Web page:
However, there wasn’t a major difference in symptoms between the 2 groups after 3 days of treatment. The researchers noted that this might be due to symptoms naturally improving in both groups during those 3 days.
In addition, a small 2013 studyTrusted Source found that oregano oil reduced pain in rats due to its analgesic effects. This suggests that oregano oil might help with more painful flu symptoms, such as body aches or a sore throat, but larger human studies are needed.

Is it safe?

Oregano oil is generally safe to use, but it can have some side effects.
Avoid using it if you’re allergic to mint, sage, basil, or lavender. If you’re allergic to any of these, you’re likely allergic to oregano as well.
Don’t use oregano oil if you’re pregnant or breastfeeding.
Talk to your pediatrician before using it on a child.
Don’t take oregano oil if you have a bleeding disorder or are on any medications that alter clotting of your blood.
Supplements and herbs aren’t closely monitored by the FDA, and there may be issues regarding such attributes as purity, contamination, quality, and strength. Research the brand and be an informed consumer. It’s always wise to talk to your healthcare provider before using any herb, essential oil, or supplement.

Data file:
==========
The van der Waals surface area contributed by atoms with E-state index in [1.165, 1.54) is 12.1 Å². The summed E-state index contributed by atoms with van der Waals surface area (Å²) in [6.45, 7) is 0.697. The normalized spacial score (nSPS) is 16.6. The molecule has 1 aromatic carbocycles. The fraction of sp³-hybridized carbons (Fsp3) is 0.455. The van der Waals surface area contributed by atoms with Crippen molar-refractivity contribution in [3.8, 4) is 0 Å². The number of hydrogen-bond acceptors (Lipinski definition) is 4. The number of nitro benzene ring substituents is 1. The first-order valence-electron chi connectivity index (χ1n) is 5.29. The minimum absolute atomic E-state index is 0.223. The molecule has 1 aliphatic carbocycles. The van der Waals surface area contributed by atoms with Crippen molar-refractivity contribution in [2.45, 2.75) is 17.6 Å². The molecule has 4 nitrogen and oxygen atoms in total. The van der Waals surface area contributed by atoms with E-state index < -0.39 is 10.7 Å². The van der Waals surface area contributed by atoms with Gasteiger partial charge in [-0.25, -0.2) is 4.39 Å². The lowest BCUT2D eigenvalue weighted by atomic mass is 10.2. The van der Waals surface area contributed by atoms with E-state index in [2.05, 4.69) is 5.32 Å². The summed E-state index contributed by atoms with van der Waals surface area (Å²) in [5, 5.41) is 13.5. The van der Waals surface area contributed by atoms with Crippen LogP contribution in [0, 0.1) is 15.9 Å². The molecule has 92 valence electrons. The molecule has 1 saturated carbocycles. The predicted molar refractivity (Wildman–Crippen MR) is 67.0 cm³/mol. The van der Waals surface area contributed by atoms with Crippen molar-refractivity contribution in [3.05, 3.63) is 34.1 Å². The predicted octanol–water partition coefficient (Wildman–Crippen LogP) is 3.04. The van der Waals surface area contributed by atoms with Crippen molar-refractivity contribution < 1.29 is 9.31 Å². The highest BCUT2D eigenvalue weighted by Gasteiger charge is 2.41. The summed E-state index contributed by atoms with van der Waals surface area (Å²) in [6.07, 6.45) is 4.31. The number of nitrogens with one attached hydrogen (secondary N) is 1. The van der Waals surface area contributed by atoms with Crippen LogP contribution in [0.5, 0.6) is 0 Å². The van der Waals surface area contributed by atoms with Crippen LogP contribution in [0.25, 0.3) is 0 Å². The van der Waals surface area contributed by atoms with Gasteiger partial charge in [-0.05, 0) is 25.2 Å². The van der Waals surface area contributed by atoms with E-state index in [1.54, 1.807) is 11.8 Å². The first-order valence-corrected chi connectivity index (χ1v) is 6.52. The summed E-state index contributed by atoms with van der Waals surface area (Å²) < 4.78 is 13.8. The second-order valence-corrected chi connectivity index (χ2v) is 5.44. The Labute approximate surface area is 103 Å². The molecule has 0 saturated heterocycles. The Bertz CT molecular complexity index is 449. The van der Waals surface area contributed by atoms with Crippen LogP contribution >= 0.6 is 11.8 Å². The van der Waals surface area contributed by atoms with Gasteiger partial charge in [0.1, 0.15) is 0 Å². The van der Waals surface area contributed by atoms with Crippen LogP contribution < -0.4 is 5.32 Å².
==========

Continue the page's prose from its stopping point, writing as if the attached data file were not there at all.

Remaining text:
Even if you don’t have an allergy, taking oregano oil may cause:
  • nausea
  • vomiting
  • diarrhea
  • stomach problems
  • fatigue
  • increased bleeding
  • muscle pain
  • vertigo
  • headache
  • difficulty swallowing
  • excessive salivation
  • inappropriate talkativeness
Read more about the side effects of oregano oil and when you should see a healthcare provider.

How do I use it?

There are several ways to use oregano oil.
If you are using the pure essential oil form, remember to never ingest essential oils. Instead, follow these steps:
  • add a few drops to a steam diffuser or bowl of hot water
  • apply to your skin after adding about five drops to a carrier oil, such as coconut oil
Learn more about how to use essential oils for the flu.
You can also shop for an oregano oil tincture, which is an extract and essential oil blend formulated to take orally. Follow the dosage instructions on the bottle.
Alternatively, you can purchase oregano herbal oil in capsule form. Carefully read the dosage instructions on the bottle.
Regardless of why you’re taking oregano oil, make sure you take at least a weeklong break for every 3 weeks of use.
Oregano oil is a powerful substance, so it’s best to start with the smallest possible dose to see how your body reacts. You can slowly increase the amount you take once you see how your body responds.
Just make sure you don’t take more than the recommended amount listed on the package. Also keep in mind that recommended dosages can vary between manufacturers.

The bottom line